Events of Monday 1st May 2017
The Clinic was strangely quiet on Monday morning with all the patients departed. Dr. Hla Tun had decided that, before we returned to Yangon, we would visit three village schools in the area, distributing exercise books, pencils, erasers and plastic rulers.
I joined the monk who supervises the Clinic, Doctor Hla Tun and some of the Clinic staff in the monastery 'Hi-Ace' people carrier and we visited three remote villages. But our first stop was at Nyaung Oo Long-Distance Bus Terminal.
Nyaung Oo Long-Distance Bus Terminal.
Whilst rail travel in Myanmar is cheap, at present it is slow and not very comfortable, so a network of modern, long-distance coaches provides a popular alternative, also supporting a thriving parcels business. Doctor Hla Tun had ordered the stationery we were to distribute from a supplier in Yangon and our call at the Bus Terminal was to collect a number of heavy parcels of stationery wrapped in sacking.
Picking up parcels of stationery at Nyaung Oo Long-Distance Bus Terminal.
We then travelled along the road to Kyaukpadaung, through a fertile plain with many Toddy Palms (my introduction to the Toddy Palm was in 2009, described in the post Mount Popa, Myanmar). Sections of the road are subject to seasonal flooding and it's normal for road repairs to be in progress to re-instate the surface. But on this trip, I noticed somewhat more major work in progress.
From Bagan Clinic to Htee Pu by road: Road improvements on the section subject to seasonal flooding.
We turned off the main road an continued across the hills in the direction of our first school, then turned onto the dirt track which led to Htee Pu village. Even the dirt track to the village was being improved. My first visit to Htee Pu was in 2009, described in the post Ti Pu Village (Romanisation of Myanmar words is a bit variable but the spelling 'Htee Pu' now seems most common). Since that first visit which induced me to become involved in educational support in Myanmar, I've been back to Htee Pu many times (I was involved in the opening of a new classroom in 2010, described here). The Head Monk is aware that his rather remote location makes it less likely that overseas travellers will visit Htee Pu, so he is especially appreciative of support. Although it was school holidays, most pupils were happy to attend school to receive the distribution. Only those with family commitments or long distances to travel were missing and we left sufficient materials to pass on to them.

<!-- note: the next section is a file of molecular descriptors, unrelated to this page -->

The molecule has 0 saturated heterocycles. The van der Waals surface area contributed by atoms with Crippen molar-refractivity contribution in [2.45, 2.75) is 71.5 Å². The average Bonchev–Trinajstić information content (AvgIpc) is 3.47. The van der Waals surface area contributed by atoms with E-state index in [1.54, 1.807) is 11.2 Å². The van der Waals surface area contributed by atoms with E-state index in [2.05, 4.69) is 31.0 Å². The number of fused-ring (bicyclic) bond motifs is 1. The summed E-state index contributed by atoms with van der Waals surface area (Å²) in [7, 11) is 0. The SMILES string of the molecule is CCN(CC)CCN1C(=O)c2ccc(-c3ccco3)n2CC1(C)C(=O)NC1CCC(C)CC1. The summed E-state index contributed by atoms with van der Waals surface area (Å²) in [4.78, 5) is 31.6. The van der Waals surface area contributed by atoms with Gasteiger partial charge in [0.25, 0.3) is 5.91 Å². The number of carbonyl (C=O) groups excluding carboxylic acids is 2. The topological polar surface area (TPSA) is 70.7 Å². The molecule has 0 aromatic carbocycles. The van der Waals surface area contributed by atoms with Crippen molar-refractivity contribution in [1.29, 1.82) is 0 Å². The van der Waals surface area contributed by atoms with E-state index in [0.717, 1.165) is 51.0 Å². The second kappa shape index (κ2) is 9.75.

A pavilion in the yard had been decorated for the occasion and willing hands unpacked the stationery.
After Dr. Hla Tun addressed the children, Jan said a few words of encouragement in English, which were translated by the Doctor. Then, with remarkable speed, the serious business of distributing the stationery was completed.
Distribution at Htee Pu (2017): After Dr. Hla Tun addressed the children, Jan said a few words of encouragement in English, which were translated by the Doctor.
Jan assisting with the stationery distribution.
Welcome refreshments had been laid on for the visitors but, with two more schools to visit, we were soon back on the road.
By the time we arrived at the second school, it was really hot. As a mark of respect to the visitors, two men from the village committee were tasked with holding umbrellas above Dr. Hla Tun and myself. I'm never very comfortable with this practice but acquiesced to avoid giving offence. Before long, the stationery had been unpacked and the first group of pupils lined up.
Before long, the stationery had been unpacked and the first group of pupils lined up.
Occasionally, children are unsure what they have to do. I try to appear unthreatening (but I don't know how successful that is). I happily chatter away in English but rely on handsignals to give guidance.
"And the Doctor will give you pencils, as well".
Once again, refreshments were provided before we boarded the 'Hi-Ace' again. A small tracked excavator was engaged in widening the unsurfaced track from the village, but it had not made sufficient progress to prevent us being held up for about five minutes following a slow-moving Chinese-built lorry. We finally reached a spot wide enough for us to pass, after which our speed was limited by the ruts in the track until we turned onto a surfaced road.
Our last school at Nga-Minn-May is also located at the end of a lengthy, unsurfaced track. I think my first visit was is 2012, described here, then I returned in 2013, described here, and again in 2016, described here. Once again, we were made very welcome by the village committee and the teaching staff. Despite it being a school holiday, there were many pupils waiting in the shade of a venerable tree.
Pupils waiting in the shade of a venerable tree.
Rulers, pencils and exercise books were given to all the children present and the remaining stationery was left for pupils not able to be present.
Rulers, pencils and exercise books were given to all the children present.
Then it was back to the Clinic for a meal and a rest before the Doctor and I were driven to Nyaung Oo airport to catch evening flights back to Yangon. This time, rather than staying at Doctor Hla Tun's home, I was driven to the Belmond Governor's Residence Hotel. Eddie Teh had invited me to stay there and make use of the fast internet connection to allow me to upload some of the many pictures I'd taken since my arrival in Myanmar.
Related Posts on this Website
Next Post describing this trip.
All 2017 Trip posts.
Where necessary, clicking on an image above will display an 'uncropped' view or, alternately, pictures from may be selected, viewed or downloaded, in various sizes, from the albums listed:-
From Bagan Clinic to Htee Pu by road.
Distribution at Htee Pu (2017).
Distribution at Bagan School (2017-2).
Distribution at Nga-Minn-May School (2017-3).
All my albums for Burma 2017.
[Text and pictures added: 31-Aug-2017]